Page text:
The Clipse have focused on drug metaphors the way TMZ.com focus on celebrity mishaps. It’s what made them: each track functioned as a one-two punch. Pusha T would startle everyone with unexpectedly callous rhymes so focused on the hustle that he had stripped the humanity from them, before Malice came in to color in a bit of sensitivity. Nothing forced, but just a hint of it here and there to let the listener know that moral conflict does exist for them within these deep drug dealer tales. Not even they could predict they would spawn a genre of Jeezys and Rosses all selling fictional white in fictional worlds on wax. Because of his persona, I was interested to see how Pusha T signing to Kanye West’s G.O.O.D. Music was going to work. Pusha was always most comfortable when he’s as deeply steeped in drug metaphors as he can be. It’s not going to make sense for Pusha to jump on one of Kanye’s super emotional break up songs. Pusha has to evolve.
On Pusha T’s new mixtape Fear of God he not only performs his role in The Clipse, but Malice’s as well. On the surface it’s him putting “the fear of god” into others MCs who wait for him to spit so they can cop more style but it’s also about his fear of change, fear of failing, fear of being without Malice for the first time. To be honest, this isn’t a mixtape that was produced and intended to live as a “classic”; but it’s an exercise to mark his subtle transition from Coke music to GOOD music. Artists who are trying to craft originally produced mixtapes good enough to be albums are often times unsigned. For an established artist like Pusha T, there is no reason to blow all of your best material on a mixtape.
Experimentation means you understand missteps. None here stick out worse than “Touch It Which” features a horrible Kanye chorus where he whispers “Just touch it, touch it, touch it, touch it, kiss it kiss it.” It’s creepy, gross, and the rhymes are a lame series of sex jokes (“Beat it like Billie Jean”). The beat is repetitive and if it wasn’t so annoying, it would be forgettable. But its songs like “I Just Wanna” with Rick Ross and Ab-Liva where he is most in his element. Lines like “You know what fame is?/Sitting with the girl of your dreams and forgetting what her name is.” Only Pusha would dare to write that.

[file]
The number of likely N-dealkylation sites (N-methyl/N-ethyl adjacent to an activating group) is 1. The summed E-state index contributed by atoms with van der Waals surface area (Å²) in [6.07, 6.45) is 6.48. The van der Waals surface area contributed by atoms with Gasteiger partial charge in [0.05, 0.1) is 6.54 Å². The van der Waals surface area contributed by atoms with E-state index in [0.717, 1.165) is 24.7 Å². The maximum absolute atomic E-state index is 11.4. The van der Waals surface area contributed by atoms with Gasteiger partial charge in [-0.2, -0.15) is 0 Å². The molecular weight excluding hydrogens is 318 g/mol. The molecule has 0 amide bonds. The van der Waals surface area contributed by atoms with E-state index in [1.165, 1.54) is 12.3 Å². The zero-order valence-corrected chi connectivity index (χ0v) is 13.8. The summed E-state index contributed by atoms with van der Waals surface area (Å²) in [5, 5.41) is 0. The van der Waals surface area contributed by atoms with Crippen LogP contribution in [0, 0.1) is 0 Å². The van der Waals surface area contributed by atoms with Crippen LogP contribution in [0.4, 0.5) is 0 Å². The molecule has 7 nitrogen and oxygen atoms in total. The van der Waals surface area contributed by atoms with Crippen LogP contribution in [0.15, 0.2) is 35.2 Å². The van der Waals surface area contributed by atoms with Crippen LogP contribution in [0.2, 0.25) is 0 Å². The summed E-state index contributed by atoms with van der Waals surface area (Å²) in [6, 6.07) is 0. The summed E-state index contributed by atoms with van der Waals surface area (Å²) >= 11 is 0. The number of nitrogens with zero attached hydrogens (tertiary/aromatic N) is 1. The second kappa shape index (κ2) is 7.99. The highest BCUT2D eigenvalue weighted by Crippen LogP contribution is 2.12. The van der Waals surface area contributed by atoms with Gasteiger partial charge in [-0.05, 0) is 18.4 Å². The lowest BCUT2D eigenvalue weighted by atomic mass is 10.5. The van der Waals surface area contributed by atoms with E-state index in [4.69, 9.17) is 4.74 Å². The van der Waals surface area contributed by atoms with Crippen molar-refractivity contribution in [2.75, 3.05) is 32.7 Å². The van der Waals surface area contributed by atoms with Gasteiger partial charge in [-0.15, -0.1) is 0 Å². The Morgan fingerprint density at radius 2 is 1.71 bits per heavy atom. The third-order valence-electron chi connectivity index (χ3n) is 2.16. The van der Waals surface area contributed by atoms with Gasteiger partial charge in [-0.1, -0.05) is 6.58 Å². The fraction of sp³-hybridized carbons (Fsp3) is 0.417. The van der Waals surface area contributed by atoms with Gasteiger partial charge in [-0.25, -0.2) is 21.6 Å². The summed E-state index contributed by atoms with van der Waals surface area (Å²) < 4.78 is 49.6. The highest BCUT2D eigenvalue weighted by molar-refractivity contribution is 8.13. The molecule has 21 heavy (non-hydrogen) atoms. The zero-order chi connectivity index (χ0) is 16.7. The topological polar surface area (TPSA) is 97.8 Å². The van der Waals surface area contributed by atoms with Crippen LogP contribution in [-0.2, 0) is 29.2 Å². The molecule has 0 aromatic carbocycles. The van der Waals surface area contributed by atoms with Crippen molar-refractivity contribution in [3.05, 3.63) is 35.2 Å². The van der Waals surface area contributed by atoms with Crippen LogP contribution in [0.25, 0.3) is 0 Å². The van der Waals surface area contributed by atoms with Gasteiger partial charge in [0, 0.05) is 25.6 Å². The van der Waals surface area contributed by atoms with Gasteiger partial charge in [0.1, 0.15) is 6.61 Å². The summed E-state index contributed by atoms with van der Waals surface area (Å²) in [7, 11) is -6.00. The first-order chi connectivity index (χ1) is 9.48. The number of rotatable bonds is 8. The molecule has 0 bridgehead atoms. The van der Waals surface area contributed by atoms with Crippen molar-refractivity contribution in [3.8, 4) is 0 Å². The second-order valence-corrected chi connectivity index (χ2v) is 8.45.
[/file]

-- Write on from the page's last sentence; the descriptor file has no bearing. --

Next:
On freestyles like “Can I Live” and “Cook It Down” (a reworking of “Put It Down”) he exhibits the raw natural mastery of style and flow that we expect from him. The shocking lines are satisfying and in abundance. The G.O.O.D. music stamp; unfortunately, is not just limited to “Touch It”. “Feeling Myself” is similarly annoying, with Kevin Cossum doing an autotuned chorus that the world could have done without. Pusha never even spent that much time developing standard braggadocio. He was much more interested in portraying himself as post-insanity Scarface, while most that took his blueprint to paint their portraits more favorably. On tracks like “Feeling Myself” he stretches out, learning how to floss in the more traditional sense.
The most exciting song for me and one of my favorites from anyone this year is “Alone in Vegas”. It’s a slow thumping, head nodder from boom bap producer Nottz, where Pusha T switches from Scarface to Sam Rothstein alone in Vegas, sadly remembering street money and half-heartedly acting as if he misses those days. “We just took what we needed and we built on it/ Lord forgive me for the blood that I’ve spilt on it.” It’s a slow serenade where he isn’t asking us to understand. It’s a slowly rolling moment of reflection that gives way to a rambling outro. On moments like these when he’s forced to deliver by himself he finds a deeper level of talent than any of us knew he had. That’s what makes mixtapes like these important. When the album drops and everyone’s talking about it you can say: “I saw it coming on Fear of God.”
you can download Fear of God here
– Dan O.
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